The ArrayList class implements the List interface in the collection framework. Suppose there is an array of a number of students. It is of fixed length and if a new student joins the class, a new array will have to be created again to accommodate the new student's details. The ArrayList addresses such data algorithm issues by allowing for dynamic combinations. The following are the main features of ArrayList:
It allows addition of multiple elements to a given array list.
ArrayList allows for adding a whole new list to an existing array list.
We can obtain the value of an element at a specific index level in an ArrayList by using the an is the get function.
We can set the value of an element at a specific index by using the set function. It will change the previous value to the newly described value.
We can also check whether a specific element is present in an array or not by using the contains function which returns a Boolean value.
We can iterate over each element in an ArrayList by using the for loop. This can be done by using For loop, For each loop or the inbuilt Iterator function provided by the Collections framework.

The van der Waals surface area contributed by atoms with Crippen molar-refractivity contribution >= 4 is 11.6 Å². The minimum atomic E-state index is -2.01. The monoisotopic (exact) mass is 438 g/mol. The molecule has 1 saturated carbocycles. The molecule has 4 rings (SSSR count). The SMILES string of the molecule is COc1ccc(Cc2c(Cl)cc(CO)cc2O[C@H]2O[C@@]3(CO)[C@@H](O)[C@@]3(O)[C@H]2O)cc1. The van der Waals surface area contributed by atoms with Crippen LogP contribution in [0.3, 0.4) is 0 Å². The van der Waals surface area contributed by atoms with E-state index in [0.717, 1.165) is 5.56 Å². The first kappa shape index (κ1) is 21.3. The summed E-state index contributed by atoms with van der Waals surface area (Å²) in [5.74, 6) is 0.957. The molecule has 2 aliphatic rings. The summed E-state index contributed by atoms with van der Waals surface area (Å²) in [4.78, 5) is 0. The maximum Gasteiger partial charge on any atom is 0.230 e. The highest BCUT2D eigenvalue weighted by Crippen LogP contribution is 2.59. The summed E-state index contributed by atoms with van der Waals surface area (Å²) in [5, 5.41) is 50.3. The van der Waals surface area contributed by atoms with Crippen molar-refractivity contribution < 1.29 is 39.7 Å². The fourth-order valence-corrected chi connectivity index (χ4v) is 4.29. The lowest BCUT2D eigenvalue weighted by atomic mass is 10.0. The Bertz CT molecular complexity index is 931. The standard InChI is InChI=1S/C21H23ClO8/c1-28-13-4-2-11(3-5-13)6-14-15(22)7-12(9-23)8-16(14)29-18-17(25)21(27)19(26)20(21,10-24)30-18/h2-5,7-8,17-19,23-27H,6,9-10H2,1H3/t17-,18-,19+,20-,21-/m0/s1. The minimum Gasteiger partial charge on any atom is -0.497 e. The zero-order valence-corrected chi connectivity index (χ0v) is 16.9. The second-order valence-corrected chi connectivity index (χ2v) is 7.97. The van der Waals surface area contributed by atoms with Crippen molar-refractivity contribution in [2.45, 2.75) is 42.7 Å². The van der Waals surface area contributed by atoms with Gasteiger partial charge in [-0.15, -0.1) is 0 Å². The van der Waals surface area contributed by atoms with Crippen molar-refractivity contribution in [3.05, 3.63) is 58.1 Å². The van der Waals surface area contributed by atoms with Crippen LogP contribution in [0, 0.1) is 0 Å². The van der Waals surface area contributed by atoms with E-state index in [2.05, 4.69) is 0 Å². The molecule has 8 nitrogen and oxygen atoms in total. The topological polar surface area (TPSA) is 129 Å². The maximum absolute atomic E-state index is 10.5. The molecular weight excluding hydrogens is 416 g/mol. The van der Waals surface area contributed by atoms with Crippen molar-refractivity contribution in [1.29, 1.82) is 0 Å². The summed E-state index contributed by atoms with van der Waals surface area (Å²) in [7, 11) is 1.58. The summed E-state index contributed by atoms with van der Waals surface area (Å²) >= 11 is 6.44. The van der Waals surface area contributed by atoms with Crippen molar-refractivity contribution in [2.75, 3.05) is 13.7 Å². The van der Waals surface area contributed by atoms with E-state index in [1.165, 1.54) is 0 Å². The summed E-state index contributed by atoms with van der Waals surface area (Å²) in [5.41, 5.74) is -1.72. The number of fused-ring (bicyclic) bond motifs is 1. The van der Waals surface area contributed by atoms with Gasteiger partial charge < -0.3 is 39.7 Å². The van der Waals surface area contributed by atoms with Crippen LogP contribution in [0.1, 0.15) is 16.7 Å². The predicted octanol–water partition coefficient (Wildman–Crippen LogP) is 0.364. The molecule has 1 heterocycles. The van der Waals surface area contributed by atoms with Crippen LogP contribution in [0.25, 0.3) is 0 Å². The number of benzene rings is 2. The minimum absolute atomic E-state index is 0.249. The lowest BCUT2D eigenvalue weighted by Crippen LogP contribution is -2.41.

We can remove an element at a specific index by using remove function. We can also specify the value of an element to be removed from the ArrayList. We can also remove all elements from an ArrayList by using the clear function.
Stack implements the List interface. It is a data structure where an element that has been pushed on the top can be removed first. e.g, consider a stack of cards. Using stack you can remove the card that is sitting in top of the pile first. Stack class is available in the java util package.